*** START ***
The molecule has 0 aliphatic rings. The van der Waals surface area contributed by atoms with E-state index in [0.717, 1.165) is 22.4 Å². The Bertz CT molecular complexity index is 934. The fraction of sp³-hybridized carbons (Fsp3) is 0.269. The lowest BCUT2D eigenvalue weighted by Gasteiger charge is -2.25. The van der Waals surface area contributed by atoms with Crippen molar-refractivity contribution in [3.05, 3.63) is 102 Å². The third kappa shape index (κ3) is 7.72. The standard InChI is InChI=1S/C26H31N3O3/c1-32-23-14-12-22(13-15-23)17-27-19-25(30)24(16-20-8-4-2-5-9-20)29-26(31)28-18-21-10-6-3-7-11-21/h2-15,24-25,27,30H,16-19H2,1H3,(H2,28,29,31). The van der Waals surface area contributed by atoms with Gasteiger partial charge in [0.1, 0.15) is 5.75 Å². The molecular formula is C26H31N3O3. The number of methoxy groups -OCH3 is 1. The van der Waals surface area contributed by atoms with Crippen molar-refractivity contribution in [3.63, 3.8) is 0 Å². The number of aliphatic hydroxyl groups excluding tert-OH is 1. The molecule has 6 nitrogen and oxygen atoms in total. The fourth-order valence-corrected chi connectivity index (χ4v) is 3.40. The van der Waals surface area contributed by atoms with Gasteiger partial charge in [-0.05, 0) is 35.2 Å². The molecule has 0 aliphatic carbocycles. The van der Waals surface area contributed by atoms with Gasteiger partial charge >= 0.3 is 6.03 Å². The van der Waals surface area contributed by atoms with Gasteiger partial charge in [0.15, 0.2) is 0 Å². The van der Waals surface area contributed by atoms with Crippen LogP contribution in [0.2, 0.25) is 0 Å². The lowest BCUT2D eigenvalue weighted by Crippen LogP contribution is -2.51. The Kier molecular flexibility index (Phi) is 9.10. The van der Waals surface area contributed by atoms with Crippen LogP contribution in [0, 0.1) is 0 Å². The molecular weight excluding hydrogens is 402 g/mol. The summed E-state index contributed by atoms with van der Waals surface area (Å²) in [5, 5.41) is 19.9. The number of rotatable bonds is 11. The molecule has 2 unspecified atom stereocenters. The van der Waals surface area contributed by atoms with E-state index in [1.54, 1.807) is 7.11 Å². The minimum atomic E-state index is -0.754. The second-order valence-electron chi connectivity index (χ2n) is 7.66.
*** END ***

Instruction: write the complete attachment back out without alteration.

The molecule has 0 aliphatic rings. The van der Waals surface area contributed by atoms with E-state index in [0.717, 1.165) is 22.4 Å². The Bertz CT molecular complexity index is 934. The fraction of sp³-hybridized carbons (Fsp3) is 0.269. The lowest BCUT2D eigenvalue weighted by Gasteiger charge is -2.25. The van der Waals surface area contributed by atoms with Crippen molar-refractivity contribution in [3.05, 3.63) is 102 Å². The third kappa shape index (κ3) is 7.72. The standard InChI is InChI=1S/C26H31N3O3/c1-32-23-14-12-22(13-15-23)17-27-19-25(30)24(16-20-8-4-2-5-9-20)29-26(31)28-18-21-10-6-3-7-11-21/h2-15,24-25,27,30H,16-19H2,1H3,(H2,28,29,31). The van der Waals surface area contributed by atoms with Gasteiger partial charge in [0.1, 0.15) is 5.75 Å². The molecular formula is C26H31N3O3. The number of methoxy groups -OCH3 is 1. The van der Waals surface area contributed by atoms with Crippen molar-refractivity contribution in [3.63, 3.8) is 0 Å². The number of aliphatic hydroxyl groups excluding tert-OH is 1. The molecule has 6 nitrogen and oxygen atoms in total. The fourth-order valence-corrected chi connectivity index (χ4v) is 3.40. The van der Waals surface area contributed by atoms with Gasteiger partial charge in [-0.05, 0) is 35.2 Å². The molecule has 0 aliphatic carbocycles. The van der Waals surface area contributed by atoms with Gasteiger partial charge >= 0.3 is 6.03 Å². The van der Waals surface area contributed by atoms with Gasteiger partial charge in [0.15, 0.2) is 0 Å². The van der Waals surface area contributed by atoms with Crippen LogP contribution in [0.2, 0.25) is 0 Å². The lowest BCUT2D eigenvalue weighted by Crippen LogP contribution is -2.51. The Kier molecular flexibility index (Phi) is 9.10. The van der Waals surface area contributed by atoms with Crippen LogP contribution in [0, 0.1) is 0 Å². The molecular weight excluding hydrogens is 402 g/mol. The summed E-state index contributed by atoms with van der Waals surface area (Å²) in [5, 5.41) is 19.9. The number of rotatable bonds is 11. The molecule has 2 unspecified atom stereocenters. The van der Waals surface area contributed by atoms with E-state index in [1.54, 1.807) is 7.11 Å². The minimum atomic E-state index is -0.754. The second-order valence-electron chi connectivity index (χ2n) is 7.66.